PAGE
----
The big challenge for the market is the following week. The debt-ceiling deadline on Wednesday is the same day as the Fed meeting decision. The Fed is widely expected to hike rates. The CME Fedwatch tool tracking a March rate hike spiked from an 18% chance two weeks ago to an 80% chance at Friday's close. On Friday, Janet Yellen said as clear as possible that assuming the jobs report is not abnormally low the Fed will hike rates in March. The market did not even blink. That tells us that a hike is already priced in and the market believes it is due to improving economic conditions and optimism about the future.

The Fed is still targeting three hikes for 2017 and the targets for additional hikes are now May at 8%, June at 42%, July 50%, September 68%, November 71% and December 86%. Obviously all those numbers will change significantly after the March meeting and statement. More than likely the Fed will hike in June and December, economy permitting.

Last November, congress and the Obama administration avoided a debt crisis by postponing the debt-ceiling crisis until March 15th, 2017. Currently the spending limit has been "suspended" but that ends on the 15th. After that date, the government can use "extraordinary measures" to avoid defaulting and that can extend the crisis until late June or early July. However, that means halting spending on some programs, putting off payments for non-critical purposes, postponing projects and borrowing money from other accounts to keep operations going. If we go past the 15th without a new debt ceiling resolution, you can bet that every day will see more headlines about some program or department that has no funding. This would kill the current optimistic environment.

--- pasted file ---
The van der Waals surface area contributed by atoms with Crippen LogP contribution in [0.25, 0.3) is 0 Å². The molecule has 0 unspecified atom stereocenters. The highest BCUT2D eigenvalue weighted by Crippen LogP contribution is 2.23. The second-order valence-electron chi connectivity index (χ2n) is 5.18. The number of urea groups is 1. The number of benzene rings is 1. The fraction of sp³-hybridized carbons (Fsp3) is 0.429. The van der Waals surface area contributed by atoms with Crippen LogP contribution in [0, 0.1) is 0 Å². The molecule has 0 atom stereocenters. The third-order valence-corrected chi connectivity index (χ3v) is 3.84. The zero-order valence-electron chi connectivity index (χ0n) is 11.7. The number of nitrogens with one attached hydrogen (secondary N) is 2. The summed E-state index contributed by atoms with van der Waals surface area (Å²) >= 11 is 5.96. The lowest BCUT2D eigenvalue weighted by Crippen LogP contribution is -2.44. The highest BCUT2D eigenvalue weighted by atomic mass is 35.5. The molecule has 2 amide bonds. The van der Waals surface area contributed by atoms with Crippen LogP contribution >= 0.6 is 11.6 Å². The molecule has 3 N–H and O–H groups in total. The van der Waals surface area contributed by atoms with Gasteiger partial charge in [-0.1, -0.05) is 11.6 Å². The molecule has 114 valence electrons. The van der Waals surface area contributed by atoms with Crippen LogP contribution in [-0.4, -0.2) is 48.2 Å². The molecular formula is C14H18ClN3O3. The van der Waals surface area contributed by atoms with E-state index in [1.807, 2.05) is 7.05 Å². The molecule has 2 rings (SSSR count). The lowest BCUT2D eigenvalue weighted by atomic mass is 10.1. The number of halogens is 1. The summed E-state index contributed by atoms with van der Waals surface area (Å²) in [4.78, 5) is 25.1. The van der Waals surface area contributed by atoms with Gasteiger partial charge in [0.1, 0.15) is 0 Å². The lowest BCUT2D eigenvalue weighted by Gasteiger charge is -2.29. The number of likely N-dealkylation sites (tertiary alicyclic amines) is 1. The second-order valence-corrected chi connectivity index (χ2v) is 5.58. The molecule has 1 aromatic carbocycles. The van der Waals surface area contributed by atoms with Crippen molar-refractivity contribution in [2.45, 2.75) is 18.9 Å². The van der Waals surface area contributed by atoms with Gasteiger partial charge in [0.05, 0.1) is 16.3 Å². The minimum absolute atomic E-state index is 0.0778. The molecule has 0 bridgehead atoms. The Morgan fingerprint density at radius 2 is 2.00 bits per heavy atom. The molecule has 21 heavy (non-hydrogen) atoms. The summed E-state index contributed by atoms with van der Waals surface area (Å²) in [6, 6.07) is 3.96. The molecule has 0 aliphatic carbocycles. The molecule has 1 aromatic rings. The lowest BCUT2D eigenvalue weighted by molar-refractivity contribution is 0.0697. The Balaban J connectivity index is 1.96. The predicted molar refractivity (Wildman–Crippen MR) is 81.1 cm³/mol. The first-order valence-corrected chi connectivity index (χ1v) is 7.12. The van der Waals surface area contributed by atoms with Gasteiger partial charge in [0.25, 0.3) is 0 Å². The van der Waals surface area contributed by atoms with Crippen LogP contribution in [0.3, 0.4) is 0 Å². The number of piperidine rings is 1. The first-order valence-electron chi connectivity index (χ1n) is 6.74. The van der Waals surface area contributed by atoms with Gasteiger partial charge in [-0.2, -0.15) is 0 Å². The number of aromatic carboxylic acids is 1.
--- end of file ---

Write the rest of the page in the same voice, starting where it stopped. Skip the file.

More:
I believe we can expect the volume of debt ceiling headlines to increase daily starting next week. You may remember back in August 2011 when the S&P dropped 250 points in about two weeks when there was a fight over the debt ceiling and S&P cut the rating on U.S. debt. While I do not expect this kind of response this time around, this will be the first major congressional test for the new president. Given the current hostility between the democrats and republicans, the headlines are going to be ugly if there is not a quick resolution to the issue.

Costco (COST) was a big loser on Friday after they reported earnings of $1.24 compared to estimates for $1.36. Revenue of $29.13 billion rose 6% but missed estimates for $28.85 billion. Same store sales rose 3% but missed estimates for 3.6%.

The company announced it was raising membership fees by $5 to $60 effective June 1st with executive memberships rising by $10 to $120. Costco has about 35 million members with roughly half of them executive members. The 2% maximum reward associated with executive memberships will rise from $750 to $1000 a year. The minor increase in fees is not likely to cause material subscriber flight. Costco members are very loyal. The membership increase will produce another $260 million in annual revenue for Costco with no additional costs.